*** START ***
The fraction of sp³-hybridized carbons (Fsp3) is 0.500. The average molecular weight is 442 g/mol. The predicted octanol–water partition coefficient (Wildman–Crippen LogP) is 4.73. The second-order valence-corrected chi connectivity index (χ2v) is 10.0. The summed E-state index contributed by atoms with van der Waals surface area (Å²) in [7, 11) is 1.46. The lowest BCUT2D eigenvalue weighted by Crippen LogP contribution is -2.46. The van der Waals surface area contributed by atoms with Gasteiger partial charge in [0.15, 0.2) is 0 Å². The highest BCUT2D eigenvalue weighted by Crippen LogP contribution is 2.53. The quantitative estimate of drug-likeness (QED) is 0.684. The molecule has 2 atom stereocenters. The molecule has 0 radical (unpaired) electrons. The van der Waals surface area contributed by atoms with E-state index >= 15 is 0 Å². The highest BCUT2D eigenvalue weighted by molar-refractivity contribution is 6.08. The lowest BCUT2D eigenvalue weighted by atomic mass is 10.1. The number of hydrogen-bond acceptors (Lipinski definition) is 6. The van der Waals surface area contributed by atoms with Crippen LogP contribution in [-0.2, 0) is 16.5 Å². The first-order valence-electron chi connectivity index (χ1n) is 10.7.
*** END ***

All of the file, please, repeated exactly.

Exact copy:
The fraction of sp³-hybridized carbons (Fsp3) is 0.500. The average molecular weight is 442 g/mol. The predicted octanol–water partition coefficient (Wildman–Crippen LogP) is 4.73. The second-order valence-corrected chi connectivity index (χ2v) is 10.0. The summed E-state index contributed by atoms with van der Waals surface area (Å²) in [7, 11) is 1.46. The lowest BCUT2D eigenvalue weighted by Crippen LogP contribution is -2.46. The van der Waals surface area contributed by atoms with Gasteiger partial charge in [0.15, 0.2) is 0 Å². The highest BCUT2D eigenvalue weighted by Crippen LogP contribution is 2.53. The quantitative estimate of drug-likeness (QED) is 0.684. The molecule has 2 atom stereocenters. The molecule has 0 radical (unpaired) electrons. The van der Waals surface area contributed by atoms with E-state index >= 15 is 0 Å². The highest BCUT2D eigenvalue weighted by molar-refractivity contribution is 6.08. The lowest BCUT2D eigenvalue weighted by atomic mass is 10.1. The number of hydrogen-bond acceptors (Lipinski definition) is 6. The van der Waals surface area contributed by atoms with Crippen LogP contribution in [-0.2, 0) is 16.5 Å². The first-order valence-electron chi connectivity index (χ1n) is 10.7.